To the northwest lies the Causeway Coast
with its resorts; the Giant’s Causeway, 38,000
hexagonal basalt columns formed by cooling volcanic flow and listed
by UNESCO as a World Heritage Site. The Old Bushmills Distillery
is one of the oldest whiskey distilleries in the world. Nearby,
the massive Dunluce Castle ruins stands atop the
The nine Glens of Antrim, and the coast road running
north from Larne, are prime draws in the east, as is Carrickfergus
Castle, on the north shore of Belfast Lough.
Castle Gardens at Antrim, on the northeast shore
of Lough Neagh, exemplify the beauty of 17th-century
horticultural design. Nearby, Patterson’s Spade Mill
at Templepatrick is an unusual site. Ferries serve
Rathlin Island, where Robert the Bruce
is said to have observed the persistent spider, nowadays a bird
sanctuary, from Ballycastle.
The capital sits on the River Lagan at the head of Belfast
Lough. It offers excellent shopping and a range of visitor
attractions. A unique Belfast experience is the guided bus tours
around the focal points of Belfast’s recent history, including
Falls Road and Shankill Road,
to view the famous murals.
The Ulster Museum, in the Botanic Gardens,
covers a mix of archaeology, art and natural sciences. North of
the city are Belfast Zoo, Belfast Castle and Cave
Hill, a popular viewing point.
The Lagan Lookout on Donegall Quay
covers the river’s role in Belfast’s development. Opposite
the Grand Opera House in Great Victoria Street
is the ornate Crown Liquor Saloon, a Victorian
public house owned by the National Trust. For younger visitors,
the Dreamworld indoor theme park is a newer venue
in the Windsor district.
The smallest county rises from Lough Neagh to rocky
Slieve Gullion, Cuchulain’s mountain, in
the south. Armagh City is the all-Ireland religious
capital, with two cathedrals; the Armagh County Museum;
Georgian Mall; and the Planetarium/Space
Outside the city, the Navan Centre, at the site
of ancient Ulster capital, Emain Macha, offers
a multimedia window on the past. At Craigavon, the Lough
Neagh Discovery Centre explains the UK’s largest
lake. The lough and the Blackwater River offer watersports and angling.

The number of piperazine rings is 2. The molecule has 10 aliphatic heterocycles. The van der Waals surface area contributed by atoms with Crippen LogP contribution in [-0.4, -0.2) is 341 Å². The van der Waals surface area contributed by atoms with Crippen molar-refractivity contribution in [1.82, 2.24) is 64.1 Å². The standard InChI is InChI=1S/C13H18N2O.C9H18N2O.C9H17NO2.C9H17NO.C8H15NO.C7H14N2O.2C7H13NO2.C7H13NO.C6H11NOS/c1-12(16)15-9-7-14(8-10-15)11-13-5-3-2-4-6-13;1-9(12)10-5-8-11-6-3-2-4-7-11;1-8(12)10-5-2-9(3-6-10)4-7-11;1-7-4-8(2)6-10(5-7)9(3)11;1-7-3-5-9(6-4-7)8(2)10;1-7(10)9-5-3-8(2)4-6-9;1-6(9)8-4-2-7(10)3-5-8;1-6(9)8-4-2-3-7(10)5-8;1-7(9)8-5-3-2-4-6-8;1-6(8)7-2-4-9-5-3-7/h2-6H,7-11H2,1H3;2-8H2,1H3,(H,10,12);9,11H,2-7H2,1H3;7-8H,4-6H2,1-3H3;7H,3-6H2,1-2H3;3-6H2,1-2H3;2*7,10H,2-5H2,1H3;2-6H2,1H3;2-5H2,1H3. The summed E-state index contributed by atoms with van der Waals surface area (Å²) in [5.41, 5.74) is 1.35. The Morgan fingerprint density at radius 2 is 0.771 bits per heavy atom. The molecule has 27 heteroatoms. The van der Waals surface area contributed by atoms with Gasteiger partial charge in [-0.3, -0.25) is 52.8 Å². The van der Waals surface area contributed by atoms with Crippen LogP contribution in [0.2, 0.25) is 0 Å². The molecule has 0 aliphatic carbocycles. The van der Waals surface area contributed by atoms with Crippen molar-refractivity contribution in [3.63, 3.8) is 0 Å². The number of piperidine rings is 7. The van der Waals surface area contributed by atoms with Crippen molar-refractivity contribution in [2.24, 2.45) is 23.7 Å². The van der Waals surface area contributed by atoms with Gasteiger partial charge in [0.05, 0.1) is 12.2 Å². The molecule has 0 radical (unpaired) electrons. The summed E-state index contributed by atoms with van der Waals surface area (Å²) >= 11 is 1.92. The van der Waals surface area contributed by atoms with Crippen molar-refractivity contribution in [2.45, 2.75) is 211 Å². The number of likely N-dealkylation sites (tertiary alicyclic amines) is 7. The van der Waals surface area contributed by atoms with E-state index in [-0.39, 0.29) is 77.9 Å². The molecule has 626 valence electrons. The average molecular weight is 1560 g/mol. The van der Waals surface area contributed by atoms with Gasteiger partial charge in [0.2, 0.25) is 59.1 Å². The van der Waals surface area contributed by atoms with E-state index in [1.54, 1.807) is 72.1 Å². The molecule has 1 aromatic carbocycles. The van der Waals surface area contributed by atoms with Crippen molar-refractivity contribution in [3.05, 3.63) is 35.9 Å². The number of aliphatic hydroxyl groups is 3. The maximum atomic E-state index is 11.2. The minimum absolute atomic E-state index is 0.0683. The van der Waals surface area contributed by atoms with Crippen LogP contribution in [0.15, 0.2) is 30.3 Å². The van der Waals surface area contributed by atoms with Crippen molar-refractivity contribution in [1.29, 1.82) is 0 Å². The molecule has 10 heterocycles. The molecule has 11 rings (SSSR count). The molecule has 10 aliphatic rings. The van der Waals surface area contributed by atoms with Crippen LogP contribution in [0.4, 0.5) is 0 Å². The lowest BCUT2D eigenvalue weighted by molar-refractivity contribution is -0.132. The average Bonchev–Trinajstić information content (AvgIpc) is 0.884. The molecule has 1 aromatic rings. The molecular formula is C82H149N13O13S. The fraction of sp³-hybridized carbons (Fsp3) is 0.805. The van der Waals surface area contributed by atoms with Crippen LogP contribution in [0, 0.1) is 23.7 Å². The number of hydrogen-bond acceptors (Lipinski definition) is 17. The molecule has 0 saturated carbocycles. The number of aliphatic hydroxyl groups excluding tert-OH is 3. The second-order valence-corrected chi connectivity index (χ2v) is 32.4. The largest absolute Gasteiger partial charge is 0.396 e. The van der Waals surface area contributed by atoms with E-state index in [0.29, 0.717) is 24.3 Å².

From Silent Valley in the Mountains of Mourne,
to Strangford Lough (according to legend St Patrick’s
landfall when he arrived in Ireland in AD 432) and the resort coast
of Belfast Lough, is a county of great variety.
At Holywood, west of Belfast, the Ulster
Folk and Transport Museum is a major venue, while in Bangor,
the Castle and the North Down Heritage Centre are also highlights.
Mount Stewart House, near Newtonards, is a fine
example of a stately home.
Portaferry has the Exploris Aquarium, while students
of St Patrick flock to Downpatrick, where his grave
reputedly lies in the cathedral grounds, and the Saint Patrick Centre
explains his story. The linen industry is important to west Down
culture, and visitors to Banbridge can take themed
Ulster’s Lakeland is the feature of the county. Enniskillen,
the county town, straddles between Upper and Lower Lough Erne. Pleasure
boats run to Devenish Island, an early monastic
site complete with round tower. Enniskillen Castle includes a Heritage
Centre and the Museum of the Royal Inniskilling Fusiliers
regiment. Sailing, golf, water-skiing and even pleasure flying are
available nearby. Fishermen make record catches here and the lakes
are said to be ‘polluted with fish’.
Nearby, two stately homes, Florence Court and Castle
Coole, are open to the public. Upon entering the Marble
Arch Caves to the south of Enniskillen, visitors can take
an underground boat trip to the showcaves. At Belleek Pottery
in the far west of the county, craftspeople demonstrate their skills
in fine porcelain making.
Massive 17th-century city walls and ‘singing pubs’ are
the famous features of Derry/Londonderry, on the River Foyle. The
Tower Museum vividly interprets the city’s
turbulent history, while the Fifth Province celebrates Irish Celtic
culture. The Foyle Valley Railway Centre focuses
on the area’s former narrow-gauge network. The wild Sperrin
Mountains lie south of Limavady, near the beautiful Roe
Valley Country Park, where Ulster’s first hydroelectric
power station, the Power House, is open to the
public. At Draperstown to the east, the Ulster
Plantation Centre tells the story of a notorious Irish
Between the Sperrins in the north and Clogher
Valley with its village cathedral in the south lies a area
of great historical interest. The Ulster-American Folk Park
near Omagh acknowledges the county’s close connections with
the USA. The Ulster History Park is nearby. Gray
Printers’ Museum at Strabane still houses its original
19th-century presses. There are parks at Gortin Glen
and Drum Mano. Dungannon, in the
southeast of the county, is home to Tyrone Crystal
– whose glassworks are open to the public.